Heir is a tense, startling new short from Toronto director Richard Powell, premiering in Montreal’s Fantasia International Film Festival in July. Veteran actor Robert Nolan leads the film which was funded by Kickstarter and produced by Toronto-based Fatal Pictures. The film is noirish but free from the genre’s cheesy cliches, which it compensates for with plenty of goo.
Gordon is a father who risks his relationship with his son to experiment with a grotesque flaw he struggles to hide. Mysterious cypher Denis, played with chilling, Hans Landa-like menace by Bill Oberst Jr., secures Gordon’s trust and puts his son in danger. We follow Gordon through a series of familiar settings — a diner, a car winding through the countryside — cut too jarringly to be comfortable. Gordon’s son lends believability to an increasingly creepy escalation of events and oddly matching haircuts, in a quiet performance as a teen blissfully unaware of the dark world around him.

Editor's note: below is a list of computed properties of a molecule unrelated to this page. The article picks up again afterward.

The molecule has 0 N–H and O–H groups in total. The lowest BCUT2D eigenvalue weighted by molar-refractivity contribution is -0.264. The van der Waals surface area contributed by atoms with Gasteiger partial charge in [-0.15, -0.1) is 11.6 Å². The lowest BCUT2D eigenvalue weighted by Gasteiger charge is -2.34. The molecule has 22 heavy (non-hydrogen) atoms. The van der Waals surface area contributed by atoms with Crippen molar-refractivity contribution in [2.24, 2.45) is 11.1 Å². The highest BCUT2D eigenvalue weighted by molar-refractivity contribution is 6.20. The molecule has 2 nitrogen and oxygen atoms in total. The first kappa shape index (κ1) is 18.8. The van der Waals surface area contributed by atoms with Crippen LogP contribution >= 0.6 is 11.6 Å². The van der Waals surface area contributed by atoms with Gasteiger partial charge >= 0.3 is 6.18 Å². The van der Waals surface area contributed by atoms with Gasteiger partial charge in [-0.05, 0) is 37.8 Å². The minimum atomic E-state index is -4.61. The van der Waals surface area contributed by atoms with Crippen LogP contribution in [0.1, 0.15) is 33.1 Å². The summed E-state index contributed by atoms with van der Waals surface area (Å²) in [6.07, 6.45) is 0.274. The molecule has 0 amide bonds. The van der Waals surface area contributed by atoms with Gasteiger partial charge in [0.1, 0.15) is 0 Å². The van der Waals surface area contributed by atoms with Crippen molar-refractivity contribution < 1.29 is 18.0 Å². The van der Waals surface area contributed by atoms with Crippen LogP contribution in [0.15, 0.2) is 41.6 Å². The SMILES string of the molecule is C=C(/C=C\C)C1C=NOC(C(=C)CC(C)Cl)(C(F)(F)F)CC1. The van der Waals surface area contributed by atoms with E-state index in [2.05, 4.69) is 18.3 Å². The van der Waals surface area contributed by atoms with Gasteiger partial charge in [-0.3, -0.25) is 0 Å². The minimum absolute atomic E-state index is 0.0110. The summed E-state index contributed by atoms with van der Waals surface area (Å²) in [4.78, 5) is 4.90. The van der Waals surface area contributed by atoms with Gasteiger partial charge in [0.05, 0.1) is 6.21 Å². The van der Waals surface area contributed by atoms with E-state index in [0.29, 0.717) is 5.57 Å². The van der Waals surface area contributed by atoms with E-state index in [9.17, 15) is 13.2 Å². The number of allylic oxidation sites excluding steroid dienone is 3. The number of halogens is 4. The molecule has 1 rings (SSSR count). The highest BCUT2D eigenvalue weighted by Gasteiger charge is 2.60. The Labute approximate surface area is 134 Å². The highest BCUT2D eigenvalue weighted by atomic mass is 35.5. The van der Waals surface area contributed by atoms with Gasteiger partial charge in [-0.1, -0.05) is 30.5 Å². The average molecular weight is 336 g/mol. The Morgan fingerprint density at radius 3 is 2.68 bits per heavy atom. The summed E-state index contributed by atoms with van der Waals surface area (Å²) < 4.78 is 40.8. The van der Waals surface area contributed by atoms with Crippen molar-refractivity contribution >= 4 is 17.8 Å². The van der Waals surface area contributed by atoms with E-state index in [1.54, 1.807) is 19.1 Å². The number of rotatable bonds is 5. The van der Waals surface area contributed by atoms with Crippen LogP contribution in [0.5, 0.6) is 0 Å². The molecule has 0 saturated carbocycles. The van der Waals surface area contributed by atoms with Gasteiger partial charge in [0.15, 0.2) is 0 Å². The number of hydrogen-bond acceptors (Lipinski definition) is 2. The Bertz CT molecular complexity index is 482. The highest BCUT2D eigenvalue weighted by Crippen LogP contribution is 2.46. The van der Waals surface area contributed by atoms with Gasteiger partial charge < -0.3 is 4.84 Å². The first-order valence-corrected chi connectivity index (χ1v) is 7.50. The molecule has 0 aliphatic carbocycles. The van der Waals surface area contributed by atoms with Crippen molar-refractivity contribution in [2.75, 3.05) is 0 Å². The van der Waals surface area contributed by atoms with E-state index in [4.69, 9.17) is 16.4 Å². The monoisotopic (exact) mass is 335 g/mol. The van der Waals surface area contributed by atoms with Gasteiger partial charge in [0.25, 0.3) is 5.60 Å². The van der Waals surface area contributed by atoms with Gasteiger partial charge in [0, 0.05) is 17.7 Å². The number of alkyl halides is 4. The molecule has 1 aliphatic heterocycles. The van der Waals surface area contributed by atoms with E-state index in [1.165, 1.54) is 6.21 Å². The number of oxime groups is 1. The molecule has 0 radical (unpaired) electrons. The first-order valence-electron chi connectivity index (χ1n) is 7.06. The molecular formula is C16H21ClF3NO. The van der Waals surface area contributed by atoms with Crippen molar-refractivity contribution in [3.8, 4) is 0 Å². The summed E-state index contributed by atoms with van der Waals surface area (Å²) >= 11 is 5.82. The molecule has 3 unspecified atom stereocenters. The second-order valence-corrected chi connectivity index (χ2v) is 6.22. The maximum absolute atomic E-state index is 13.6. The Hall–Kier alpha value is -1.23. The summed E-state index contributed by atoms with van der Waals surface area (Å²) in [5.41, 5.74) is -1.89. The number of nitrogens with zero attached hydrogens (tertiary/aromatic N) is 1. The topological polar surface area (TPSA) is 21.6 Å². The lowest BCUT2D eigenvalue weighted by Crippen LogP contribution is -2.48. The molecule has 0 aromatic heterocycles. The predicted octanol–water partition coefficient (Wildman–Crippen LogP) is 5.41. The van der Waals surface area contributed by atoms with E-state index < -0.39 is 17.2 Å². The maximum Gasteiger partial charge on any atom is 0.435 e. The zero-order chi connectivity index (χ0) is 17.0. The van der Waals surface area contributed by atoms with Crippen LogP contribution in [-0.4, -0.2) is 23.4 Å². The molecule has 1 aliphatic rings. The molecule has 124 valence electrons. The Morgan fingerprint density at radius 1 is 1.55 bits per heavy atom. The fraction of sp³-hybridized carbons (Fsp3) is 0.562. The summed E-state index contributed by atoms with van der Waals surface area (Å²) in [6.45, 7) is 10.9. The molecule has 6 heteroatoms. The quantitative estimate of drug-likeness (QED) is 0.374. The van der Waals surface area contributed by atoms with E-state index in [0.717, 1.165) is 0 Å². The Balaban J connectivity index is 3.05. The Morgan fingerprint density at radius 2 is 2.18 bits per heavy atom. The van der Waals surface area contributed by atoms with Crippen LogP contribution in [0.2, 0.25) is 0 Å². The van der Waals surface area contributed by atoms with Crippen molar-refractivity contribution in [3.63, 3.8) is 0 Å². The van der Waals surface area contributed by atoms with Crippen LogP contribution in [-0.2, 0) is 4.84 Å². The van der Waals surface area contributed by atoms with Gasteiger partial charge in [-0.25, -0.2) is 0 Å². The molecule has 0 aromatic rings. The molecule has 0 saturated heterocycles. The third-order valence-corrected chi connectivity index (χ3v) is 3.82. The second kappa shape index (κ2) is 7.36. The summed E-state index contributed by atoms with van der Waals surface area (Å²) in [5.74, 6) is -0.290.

Sharp, succinct scenes paint in a private anguish that’s more than it seems, as Denis and Gordon–with the help of foreboding ceiling fans and ticking clocks–count down to a gory revelation. A well-choreographed sense of unease permeates each frame as Gordon loses his ability to protect his son, and Cronenbergian elements creep in. Body horror takes the noirish drama into the realm of campy science fiction, a grisly reward for the suspense Powell drums up. Makeup and prosthetics artists, including Stephanie Tang, Ryan Louagie, and Toronto’s The Butcher Shop, deserve praise for the parts of the film that I missed because I was covering my eyes.
The terror plays across Nolan’s face beautifully, continually pulling the film back from the edge of camp oblivion. Nolan anchors staccato scenes and flashbacks that feel like a stolen collection of memories–ones that beg a second or third viewing to piece them together. Heir deserves 14 minutes of your time. I had to watch it twice.